I came across this PEP a few weeks ago and thought it was really interesting. I wrote a blog post about it and a proof of concept called pythonloc. Overall I like the idea, but I think some minor implementation changes can have big changes on how useful and adopted this feature becomes. I wanted to share some of my feedback here.
Falling back to
site-packages reduces usefulness of
If I am developing an app or library and I want to test it, I need to know exactly which packages are available. For example, if I blow away
__pypackages__, then run
pip install . and try to run my code, I cannot guarantee all my dependencies came from that
pip install .; some could have been in the fallback location of
So because I am not 100% certain which libraries are being used, I basically can’t use it for development. Almost everyone, including tools like Pipenv and poetry, will still have to use virtual environments to guarantee deterministic package resolution.
I suggest only searching
__pypackages__ if that directory is found. If that is done, then many more people can stop using virtual environments if they choose to.
Namespacing of packages in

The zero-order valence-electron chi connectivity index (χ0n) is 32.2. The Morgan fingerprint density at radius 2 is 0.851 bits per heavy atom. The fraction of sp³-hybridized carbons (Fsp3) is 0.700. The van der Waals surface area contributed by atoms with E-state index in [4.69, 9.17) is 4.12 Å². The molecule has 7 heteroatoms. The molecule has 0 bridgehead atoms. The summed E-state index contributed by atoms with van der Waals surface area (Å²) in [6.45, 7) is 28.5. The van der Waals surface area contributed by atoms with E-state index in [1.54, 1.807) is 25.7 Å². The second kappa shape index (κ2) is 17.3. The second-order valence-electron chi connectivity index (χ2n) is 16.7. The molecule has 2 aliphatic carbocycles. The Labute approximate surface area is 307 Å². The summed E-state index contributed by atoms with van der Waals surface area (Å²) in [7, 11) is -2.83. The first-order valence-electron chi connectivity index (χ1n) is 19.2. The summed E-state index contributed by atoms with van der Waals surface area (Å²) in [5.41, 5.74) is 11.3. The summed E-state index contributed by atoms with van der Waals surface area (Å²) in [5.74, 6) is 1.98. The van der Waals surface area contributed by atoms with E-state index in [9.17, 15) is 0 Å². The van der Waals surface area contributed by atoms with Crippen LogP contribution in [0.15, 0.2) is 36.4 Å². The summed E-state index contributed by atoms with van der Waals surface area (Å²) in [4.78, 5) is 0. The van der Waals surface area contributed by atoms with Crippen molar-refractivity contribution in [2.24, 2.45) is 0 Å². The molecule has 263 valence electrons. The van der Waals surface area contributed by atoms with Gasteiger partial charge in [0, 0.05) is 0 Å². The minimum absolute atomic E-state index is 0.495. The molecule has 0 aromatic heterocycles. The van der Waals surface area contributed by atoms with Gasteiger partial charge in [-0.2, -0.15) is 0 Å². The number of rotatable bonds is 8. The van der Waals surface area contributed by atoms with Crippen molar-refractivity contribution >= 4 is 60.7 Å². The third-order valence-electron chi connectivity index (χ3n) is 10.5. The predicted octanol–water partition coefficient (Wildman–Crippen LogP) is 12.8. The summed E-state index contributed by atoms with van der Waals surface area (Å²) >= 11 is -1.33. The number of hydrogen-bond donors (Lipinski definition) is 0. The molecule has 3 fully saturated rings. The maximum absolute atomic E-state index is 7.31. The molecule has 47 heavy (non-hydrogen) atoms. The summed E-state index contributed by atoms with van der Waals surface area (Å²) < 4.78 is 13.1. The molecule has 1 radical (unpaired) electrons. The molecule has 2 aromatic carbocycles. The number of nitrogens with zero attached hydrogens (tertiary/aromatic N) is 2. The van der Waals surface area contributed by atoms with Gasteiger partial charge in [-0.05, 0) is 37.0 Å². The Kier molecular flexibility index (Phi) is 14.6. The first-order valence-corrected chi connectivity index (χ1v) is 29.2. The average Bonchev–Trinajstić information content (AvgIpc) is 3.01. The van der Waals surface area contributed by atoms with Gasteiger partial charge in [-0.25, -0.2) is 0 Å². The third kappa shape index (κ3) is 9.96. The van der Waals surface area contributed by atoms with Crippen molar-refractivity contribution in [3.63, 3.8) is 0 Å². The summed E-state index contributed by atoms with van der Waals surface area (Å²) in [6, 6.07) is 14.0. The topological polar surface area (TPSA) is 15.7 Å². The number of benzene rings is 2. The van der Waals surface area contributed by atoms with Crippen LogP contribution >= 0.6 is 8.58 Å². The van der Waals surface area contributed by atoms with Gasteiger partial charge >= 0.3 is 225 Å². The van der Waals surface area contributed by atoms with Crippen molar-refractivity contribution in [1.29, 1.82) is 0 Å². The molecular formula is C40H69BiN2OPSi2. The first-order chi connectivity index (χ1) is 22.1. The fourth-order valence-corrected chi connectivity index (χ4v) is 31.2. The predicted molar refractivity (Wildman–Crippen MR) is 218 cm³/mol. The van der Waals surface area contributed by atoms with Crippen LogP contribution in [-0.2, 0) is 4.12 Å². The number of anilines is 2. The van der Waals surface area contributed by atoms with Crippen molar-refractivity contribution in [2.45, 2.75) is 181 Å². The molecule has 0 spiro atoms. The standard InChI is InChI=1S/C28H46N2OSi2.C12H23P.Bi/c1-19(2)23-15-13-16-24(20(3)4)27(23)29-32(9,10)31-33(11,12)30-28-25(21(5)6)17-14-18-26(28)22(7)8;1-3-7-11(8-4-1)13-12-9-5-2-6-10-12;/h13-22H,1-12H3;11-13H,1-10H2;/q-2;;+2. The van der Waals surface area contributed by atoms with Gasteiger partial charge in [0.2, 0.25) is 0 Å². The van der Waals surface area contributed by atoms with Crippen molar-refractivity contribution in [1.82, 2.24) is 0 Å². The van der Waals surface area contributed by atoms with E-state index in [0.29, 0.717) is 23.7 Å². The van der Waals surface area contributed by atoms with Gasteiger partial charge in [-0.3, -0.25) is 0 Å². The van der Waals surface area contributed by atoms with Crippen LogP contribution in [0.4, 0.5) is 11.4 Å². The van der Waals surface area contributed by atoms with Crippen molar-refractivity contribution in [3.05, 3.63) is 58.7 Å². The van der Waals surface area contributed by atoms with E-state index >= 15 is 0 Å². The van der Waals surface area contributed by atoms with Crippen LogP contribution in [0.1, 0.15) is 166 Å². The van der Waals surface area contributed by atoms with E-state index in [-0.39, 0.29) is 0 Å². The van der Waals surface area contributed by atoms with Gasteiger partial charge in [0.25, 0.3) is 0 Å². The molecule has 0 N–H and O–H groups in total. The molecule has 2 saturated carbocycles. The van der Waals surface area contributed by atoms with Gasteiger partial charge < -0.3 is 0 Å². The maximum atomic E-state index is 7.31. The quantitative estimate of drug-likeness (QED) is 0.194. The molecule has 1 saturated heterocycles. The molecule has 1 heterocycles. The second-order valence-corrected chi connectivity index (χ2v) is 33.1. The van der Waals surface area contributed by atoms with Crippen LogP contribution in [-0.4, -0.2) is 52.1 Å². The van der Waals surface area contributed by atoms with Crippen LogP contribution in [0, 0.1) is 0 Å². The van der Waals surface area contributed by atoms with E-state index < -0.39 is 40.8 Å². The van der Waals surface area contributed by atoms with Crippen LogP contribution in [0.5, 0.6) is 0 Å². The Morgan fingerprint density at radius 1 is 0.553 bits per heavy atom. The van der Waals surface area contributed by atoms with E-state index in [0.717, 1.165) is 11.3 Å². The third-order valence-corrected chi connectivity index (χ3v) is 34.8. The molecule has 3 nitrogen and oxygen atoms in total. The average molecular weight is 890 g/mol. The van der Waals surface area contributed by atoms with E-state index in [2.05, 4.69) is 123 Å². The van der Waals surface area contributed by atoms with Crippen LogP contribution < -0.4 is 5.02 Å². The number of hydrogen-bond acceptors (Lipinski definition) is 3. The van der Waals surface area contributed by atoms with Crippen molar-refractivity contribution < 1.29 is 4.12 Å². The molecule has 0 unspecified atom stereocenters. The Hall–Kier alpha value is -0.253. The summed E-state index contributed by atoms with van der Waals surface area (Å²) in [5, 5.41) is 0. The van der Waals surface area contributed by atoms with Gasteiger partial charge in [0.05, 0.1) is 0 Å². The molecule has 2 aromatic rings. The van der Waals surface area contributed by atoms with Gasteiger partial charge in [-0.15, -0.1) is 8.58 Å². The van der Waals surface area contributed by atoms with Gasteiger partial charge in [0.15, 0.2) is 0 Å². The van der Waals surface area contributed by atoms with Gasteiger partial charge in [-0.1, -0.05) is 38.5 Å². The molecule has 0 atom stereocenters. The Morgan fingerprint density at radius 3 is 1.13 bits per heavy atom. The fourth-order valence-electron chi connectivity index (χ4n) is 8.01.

__pypackages__ does not include OS
One of the really nice things about this is that the directory structure can be copied directly and run on different machines. However, if code gets copied from a windows machine to linux server and attempted to run, it may fail (with cryptic error messages) due to OS differences. I suggest namespacing on Python version as well as os, such as
Running binaries or “scripts”
When installing a package with entry points, they get buried somewhere in
executes either from a local node_modules/.bin, or from a central cache, installing any packages needed in order for to run.
I updated pipx to work similarly (i.e.
pipx run flake8, or to only search
__pypackages__ and not a temporary installation,
pipx run --pypackages flake8). pipx doesn’t have to be the only solution, but a simple program that can determine the expected local
bin/ dir can fill this function. For example, poetry or Pipenv could have this functionality added.
The PEP is a little hand-wavey on how this will work and mentions pip adapting to it.
After doing a fresh check out the source code, a tool like pip can be used to install the required dependencies directly into this directory.
In another example scenario, a trainer of a Python class can say “Today we are going to learn how to use Twisted! To start, please checkout our example project, go to that directory, and then run python3 -m pip install twisted.”
In theory, this sounds great.
pip will be modified to install to
__pypackages__ (by default?). And if a user wants to install to
site-packages or their user dir, they can use appropriate flags. However, this is a big change in behavior for pip. Are pip maintainers on board with this? The adoption of the
__pypackages__ convention depends not only on Python running from that directory but on how easy it is to manipulate packages in it too.
Along the the lines of the last section, being able to create a lockfile of everything in
__pypackages__ would be incredibly useful to the community. I’m not sure this is possible with current tooling, but this use case should definitely be considered.